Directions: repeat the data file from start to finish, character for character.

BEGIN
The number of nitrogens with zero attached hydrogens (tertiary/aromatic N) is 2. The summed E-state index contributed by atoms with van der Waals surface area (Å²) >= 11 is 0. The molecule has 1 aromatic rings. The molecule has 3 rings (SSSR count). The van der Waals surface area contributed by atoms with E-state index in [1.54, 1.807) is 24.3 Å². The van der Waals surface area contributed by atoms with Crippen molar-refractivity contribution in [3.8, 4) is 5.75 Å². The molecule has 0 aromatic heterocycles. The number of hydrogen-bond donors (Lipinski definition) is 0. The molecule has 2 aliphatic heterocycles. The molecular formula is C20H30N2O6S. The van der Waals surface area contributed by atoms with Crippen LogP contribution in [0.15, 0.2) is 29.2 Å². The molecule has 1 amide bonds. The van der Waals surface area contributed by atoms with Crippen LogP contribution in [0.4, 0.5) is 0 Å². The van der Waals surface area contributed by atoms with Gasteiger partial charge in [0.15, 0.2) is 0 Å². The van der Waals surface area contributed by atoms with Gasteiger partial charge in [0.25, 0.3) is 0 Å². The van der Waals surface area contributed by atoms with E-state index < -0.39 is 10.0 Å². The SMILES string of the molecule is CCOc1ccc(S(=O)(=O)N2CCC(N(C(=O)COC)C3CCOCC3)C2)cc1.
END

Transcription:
The number of nitrogens with zero attached hydrogens (tertiary/aromatic N) is 2. The summed E-state index contributed by atoms with van der Waals surface area (Å²) >= 11 is 0. The molecule has 1 aromatic rings. The molecule has 3 rings (SSSR count). The van der Waals surface area contributed by atoms with E-state index in [1.54, 1.807) is 24.3 Å². The van der Waals surface area contributed by atoms with Crippen molar-refractivity contribution in [3.8, 4) is 5.75 Å². The molecule has 0 aromatic heterocycles. The number of hydrogen-bond donors (Lipinski definition) is 0. The molecule has 2 aliphatic heterocycles. The molecular formula is C20H30N2O6S. The van der Waals surface area contributed by atoms with Crippen LogP contribution in [0.15, 0.2) is 29.2 Å². The molecule has 1 amide bonds. The van der Waals surface area contributed by atoms with Crippen LogP contribution in [0.4, 0.5) is 0 Å². The van der Waals surface area contributed by atoms with Gasteiger partial charge in [0.15, 0.2) is 0 Å². The van der Waals surface area contributed by atoms with Gasteiger partial charge in [0.25, 0.3) is 0 Å². The van der Waals surface area contributed by atoms with E-state index < -0.39 is 10.0 Å². The SMILES string of the molecule is CCOc1ccc(S(=O)(=O)N2CCC(N(C(=O)COC)C3CCOCC3)C2)cc1.